27th August 2013
China’s growth rate will not fall below the 7 to 7.5 per cent range so it will not face a hard landing argues Asoka Woehrmann, Co-CIO of Deutsche Asset & Wealth Management.
In a brief note issued today, Woehrmann says: “Market fears of a hard landing now appear misplaced. The Beijing government’s liberalization and deregulation measures will have a negative impact on economic growth in the short term. But they will be largely offset by current or future supportive initiatives, such as infrastructure projects and tax relief for smaller companies.”
He also suggests comparisons with the 1997 Asian crisis are overstated.
“Investor confidence in emerging markets is likely to recover gradually, but it will take time for recent outflows to be replaced in full. However, comparisons with the 1997 Asian crisis are excessive. Emerging markets are much better placed than they were sixteen years ago as regards debt levels, both in absolute terms and in the structure of the debt.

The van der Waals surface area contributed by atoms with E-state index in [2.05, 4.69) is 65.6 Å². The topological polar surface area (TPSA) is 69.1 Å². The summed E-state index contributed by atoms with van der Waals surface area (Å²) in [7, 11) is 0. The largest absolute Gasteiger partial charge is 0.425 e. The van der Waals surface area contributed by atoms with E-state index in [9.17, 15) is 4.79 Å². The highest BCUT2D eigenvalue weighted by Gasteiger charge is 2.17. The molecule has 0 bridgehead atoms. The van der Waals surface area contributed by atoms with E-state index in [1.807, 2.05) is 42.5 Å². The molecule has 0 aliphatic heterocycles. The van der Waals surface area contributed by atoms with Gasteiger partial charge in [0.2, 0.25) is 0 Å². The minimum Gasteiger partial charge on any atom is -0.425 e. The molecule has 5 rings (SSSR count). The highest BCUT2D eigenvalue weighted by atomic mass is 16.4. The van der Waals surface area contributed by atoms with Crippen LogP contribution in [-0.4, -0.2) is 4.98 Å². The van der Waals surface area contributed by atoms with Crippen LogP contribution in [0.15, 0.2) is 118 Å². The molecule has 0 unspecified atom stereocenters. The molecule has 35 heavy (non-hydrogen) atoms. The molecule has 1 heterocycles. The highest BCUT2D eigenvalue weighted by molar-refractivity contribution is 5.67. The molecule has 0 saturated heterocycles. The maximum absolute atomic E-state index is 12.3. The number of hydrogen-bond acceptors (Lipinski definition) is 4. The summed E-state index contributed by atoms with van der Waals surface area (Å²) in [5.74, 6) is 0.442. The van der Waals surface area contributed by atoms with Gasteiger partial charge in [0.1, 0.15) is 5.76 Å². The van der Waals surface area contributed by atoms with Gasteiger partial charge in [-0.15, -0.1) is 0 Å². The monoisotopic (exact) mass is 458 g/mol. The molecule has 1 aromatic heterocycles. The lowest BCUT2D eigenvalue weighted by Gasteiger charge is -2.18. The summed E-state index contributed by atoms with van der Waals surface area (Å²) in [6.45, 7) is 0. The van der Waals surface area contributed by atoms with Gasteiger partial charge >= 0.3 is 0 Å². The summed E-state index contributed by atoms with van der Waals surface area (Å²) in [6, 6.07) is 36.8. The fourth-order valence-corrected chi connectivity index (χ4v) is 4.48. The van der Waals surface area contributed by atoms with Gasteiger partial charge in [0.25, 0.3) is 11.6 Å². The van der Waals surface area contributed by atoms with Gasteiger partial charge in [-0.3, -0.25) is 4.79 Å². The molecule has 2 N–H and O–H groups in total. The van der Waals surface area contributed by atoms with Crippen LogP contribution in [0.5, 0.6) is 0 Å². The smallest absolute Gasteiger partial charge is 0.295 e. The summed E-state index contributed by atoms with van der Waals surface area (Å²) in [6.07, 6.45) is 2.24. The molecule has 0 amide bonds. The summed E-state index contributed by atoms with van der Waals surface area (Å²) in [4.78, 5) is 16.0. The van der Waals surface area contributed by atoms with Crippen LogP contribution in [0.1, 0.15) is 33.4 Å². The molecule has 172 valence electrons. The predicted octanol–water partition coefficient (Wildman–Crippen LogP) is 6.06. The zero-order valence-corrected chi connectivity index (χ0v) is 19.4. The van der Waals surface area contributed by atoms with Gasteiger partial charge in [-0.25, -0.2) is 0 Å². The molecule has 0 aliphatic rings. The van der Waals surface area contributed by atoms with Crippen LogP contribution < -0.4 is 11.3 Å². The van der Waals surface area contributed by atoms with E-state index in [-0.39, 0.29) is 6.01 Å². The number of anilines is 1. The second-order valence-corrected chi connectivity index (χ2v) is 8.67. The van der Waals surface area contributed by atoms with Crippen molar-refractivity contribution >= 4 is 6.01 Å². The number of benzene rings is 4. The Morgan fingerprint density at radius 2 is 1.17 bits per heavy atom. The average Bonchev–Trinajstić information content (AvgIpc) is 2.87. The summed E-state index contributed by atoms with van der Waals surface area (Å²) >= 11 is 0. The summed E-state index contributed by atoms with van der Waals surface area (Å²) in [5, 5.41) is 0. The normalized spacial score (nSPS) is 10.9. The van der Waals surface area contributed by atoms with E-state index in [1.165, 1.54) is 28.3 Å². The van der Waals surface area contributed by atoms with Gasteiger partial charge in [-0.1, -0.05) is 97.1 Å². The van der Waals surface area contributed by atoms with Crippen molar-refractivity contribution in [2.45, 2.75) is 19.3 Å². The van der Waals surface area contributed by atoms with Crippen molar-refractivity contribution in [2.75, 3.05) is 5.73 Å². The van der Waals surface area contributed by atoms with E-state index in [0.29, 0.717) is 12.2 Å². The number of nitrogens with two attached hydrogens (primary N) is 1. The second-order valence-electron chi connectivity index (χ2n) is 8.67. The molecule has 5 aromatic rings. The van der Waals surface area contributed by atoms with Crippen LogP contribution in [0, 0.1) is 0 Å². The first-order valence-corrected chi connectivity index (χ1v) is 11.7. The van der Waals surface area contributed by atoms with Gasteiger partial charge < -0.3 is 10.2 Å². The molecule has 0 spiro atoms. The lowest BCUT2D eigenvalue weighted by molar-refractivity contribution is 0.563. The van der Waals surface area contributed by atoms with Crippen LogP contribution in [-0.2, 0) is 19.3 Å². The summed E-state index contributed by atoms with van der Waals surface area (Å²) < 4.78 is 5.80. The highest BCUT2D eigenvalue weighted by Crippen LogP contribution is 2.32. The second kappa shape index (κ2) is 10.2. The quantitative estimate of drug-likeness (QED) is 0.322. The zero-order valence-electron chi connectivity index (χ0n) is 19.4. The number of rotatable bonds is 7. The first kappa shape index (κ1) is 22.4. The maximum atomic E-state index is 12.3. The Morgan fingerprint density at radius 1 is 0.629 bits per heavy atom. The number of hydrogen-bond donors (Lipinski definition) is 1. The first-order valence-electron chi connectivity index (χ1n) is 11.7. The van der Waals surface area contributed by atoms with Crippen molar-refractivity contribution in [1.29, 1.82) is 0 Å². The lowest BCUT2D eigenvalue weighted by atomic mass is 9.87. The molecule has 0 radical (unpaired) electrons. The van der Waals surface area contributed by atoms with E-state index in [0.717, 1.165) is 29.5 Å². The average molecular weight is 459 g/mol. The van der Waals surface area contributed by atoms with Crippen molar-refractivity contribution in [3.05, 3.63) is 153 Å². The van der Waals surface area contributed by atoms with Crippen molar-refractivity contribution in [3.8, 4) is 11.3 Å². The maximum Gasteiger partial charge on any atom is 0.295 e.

“In many major emerging markets, GDP will fall in the short term. In the medium term, the outlook is generally positive as a result of increasing demand from industrialized countries. Weak exchange rates are also improving emerging markets’ competitiveness. Moreover, I believe that occasional increases in inflation in these countries will not necessarily spark a new cycle of wage hikes.”
He suggests that while the growth potential of the BRIC countries i.e. Brazil, Russia, India and China is declining, other countries are filling the gap.
“While the growth potential of the BRIC countries is declining, other countries are filling the gap. The prospects are good for Mexico and the ASEAN states. South Korea and Taiwan in particular should see GDP grow significantly again in the third quarter. The outlook is less positive for countries with budget deficits. This applies to South Africa, Turkey and India, for example, and to a lesser extent also Indonesia and Brazil,” he says.